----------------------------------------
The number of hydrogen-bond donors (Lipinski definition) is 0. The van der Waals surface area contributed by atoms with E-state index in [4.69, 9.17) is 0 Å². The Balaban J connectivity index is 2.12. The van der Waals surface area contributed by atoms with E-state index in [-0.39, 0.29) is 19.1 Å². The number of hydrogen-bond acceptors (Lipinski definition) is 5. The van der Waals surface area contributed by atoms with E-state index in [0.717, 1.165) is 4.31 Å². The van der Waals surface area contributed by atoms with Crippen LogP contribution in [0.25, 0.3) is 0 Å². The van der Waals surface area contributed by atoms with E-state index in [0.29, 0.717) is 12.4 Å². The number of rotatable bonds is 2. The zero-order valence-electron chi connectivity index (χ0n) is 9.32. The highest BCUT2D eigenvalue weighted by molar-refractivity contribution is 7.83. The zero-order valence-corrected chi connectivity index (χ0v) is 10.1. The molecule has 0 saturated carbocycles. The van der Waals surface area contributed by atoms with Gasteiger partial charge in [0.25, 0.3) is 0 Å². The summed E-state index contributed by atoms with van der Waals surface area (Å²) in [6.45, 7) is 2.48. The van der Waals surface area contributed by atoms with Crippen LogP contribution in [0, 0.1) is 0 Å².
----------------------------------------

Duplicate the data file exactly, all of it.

The number of hydrogen-bond donors (Lipinski definition) is 0. The van der Waals surface area contributed by atoms with E-state index in [4.69, 9.17) is 0 Å². The Balaban J connectivity index is 2.12. The van der Waals surface area contributed by atoms with E-state index in [-0.39, 0.29) is 19.1 Å². The number of hydrogen-bond acceptors (Lipinski definition) is 5. The van der Waals surface area contributed by atoms with E-state index in [0.717, 1.165) is 4.31 Å². The van der Waals surface area contributed by atoms with Crippen LogP contribution in [0.25, 0.3) is 0 Å². The van der Waals surface area contributed by atoms with E-state index in [0.29, 0.717) is 12.4 Å². The number of rotatable bonds is 2. The zero-order valence-electron chi connectivity index (χ0n) is 9.32. The highest BCUT2D eigenvalue weighted by molar-refractivity contribution is 7.83. The zero-order valence-corrected chi connectivity index (χ0v) is 10.1. The molecule has 0 saturated carbocycles. The van der Waals surface area contributed by atoms with Gasteiger partial charge in [0.25, 0.3) is 0 Å². The summed E-state index contributed by atoms with van der Waals surface area (Å²) in [6.45, 7) is 2.48. The van der Waals surface area contributed by atoms with Crippen LogP contribution in [0, 0.1) is 0 Å².